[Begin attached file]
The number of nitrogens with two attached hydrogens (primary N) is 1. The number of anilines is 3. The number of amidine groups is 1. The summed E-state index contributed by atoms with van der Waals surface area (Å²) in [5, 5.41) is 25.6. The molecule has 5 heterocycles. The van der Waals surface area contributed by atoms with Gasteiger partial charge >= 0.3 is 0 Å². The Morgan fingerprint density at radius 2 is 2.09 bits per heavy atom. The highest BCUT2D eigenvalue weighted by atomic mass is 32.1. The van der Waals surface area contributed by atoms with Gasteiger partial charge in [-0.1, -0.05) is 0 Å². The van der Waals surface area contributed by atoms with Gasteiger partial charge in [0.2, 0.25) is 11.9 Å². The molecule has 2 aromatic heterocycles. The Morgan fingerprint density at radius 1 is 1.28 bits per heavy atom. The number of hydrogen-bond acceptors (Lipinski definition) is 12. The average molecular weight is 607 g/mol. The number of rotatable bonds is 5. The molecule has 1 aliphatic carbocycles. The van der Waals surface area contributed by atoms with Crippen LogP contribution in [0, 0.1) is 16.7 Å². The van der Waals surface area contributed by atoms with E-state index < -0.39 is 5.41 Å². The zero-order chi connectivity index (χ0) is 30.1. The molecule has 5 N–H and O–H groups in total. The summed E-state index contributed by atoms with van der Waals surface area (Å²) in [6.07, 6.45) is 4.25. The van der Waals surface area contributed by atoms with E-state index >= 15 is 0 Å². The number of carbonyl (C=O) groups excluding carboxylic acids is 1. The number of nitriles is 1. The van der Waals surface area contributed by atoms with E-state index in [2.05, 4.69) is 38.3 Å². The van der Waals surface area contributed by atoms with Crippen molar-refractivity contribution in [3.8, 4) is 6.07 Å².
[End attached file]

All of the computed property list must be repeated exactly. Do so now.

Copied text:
The number of nitrogens with two attached hydrogens (primary N) is 1. The number of anilines is 3. The number of amidine groups is 1. The summed E-state index contributed by atoms with van der Waals surface area (Å²) in [5, 5.41) is 25.6. The molecule has 5 heterocycles. The van der Waals surface area contributed by atoms with Gasteiger partial charge >= 0.3 is 0 Å². The Morgan fingerprint density at radius 2 is 2.09 bits per heavy atom. The highest BCUT2D eigenvalue weighted by atomic mass is 32.1. The van der Waals surface area contributed by atoms with Gasteiger partial charge in [-0.1, -0.05) is 0 Å². The van der Waals surface area contributed by atoms with Gasteiger partial charge in [0.2, 0.25) is 11.9 Å². The molecule has 2 aromatic heterocycles. The Morgan fingerprint density at radius 1 is 1.28 bits per heavy atom. The number of hydrogen-bond acceptors (Lipinski definition) is 12. The average molecular weight is 607 g/mol. The number of rotatable bonds is 5. The molecule has 1 aliphatic carbocycles. The van der Waals surface area contributed by atoms with Crippen LogP contribution in [0, 0.1) is 16.7 Å². The van der Waals surface area contributed by atoms with E-state index < -0.39 is 5.41 Å². The zero-order chi connectivity index (χ0) is 30.1. The molecule has 5 N–H and O–H groups in total. The summed E-state index contributed by atoms with van der Waals surface area (Å²) in [6.07, 6.45) is 4.25. The van der Waals surface area contributed by atoms with E-state index >= 15 is 0 Å². The number of carbonyl (C=O) groups excluding carboxylic acids is 1. The number of nitriles is 1. The van der Waals surface area contributed by atoms with E-state index in [2.05, 4.69) is 38.3 Å². The van der Waals surface area contributed by atoms with Crippen molar-refractivity contribution in [3.8, 4) is 6.07 Å².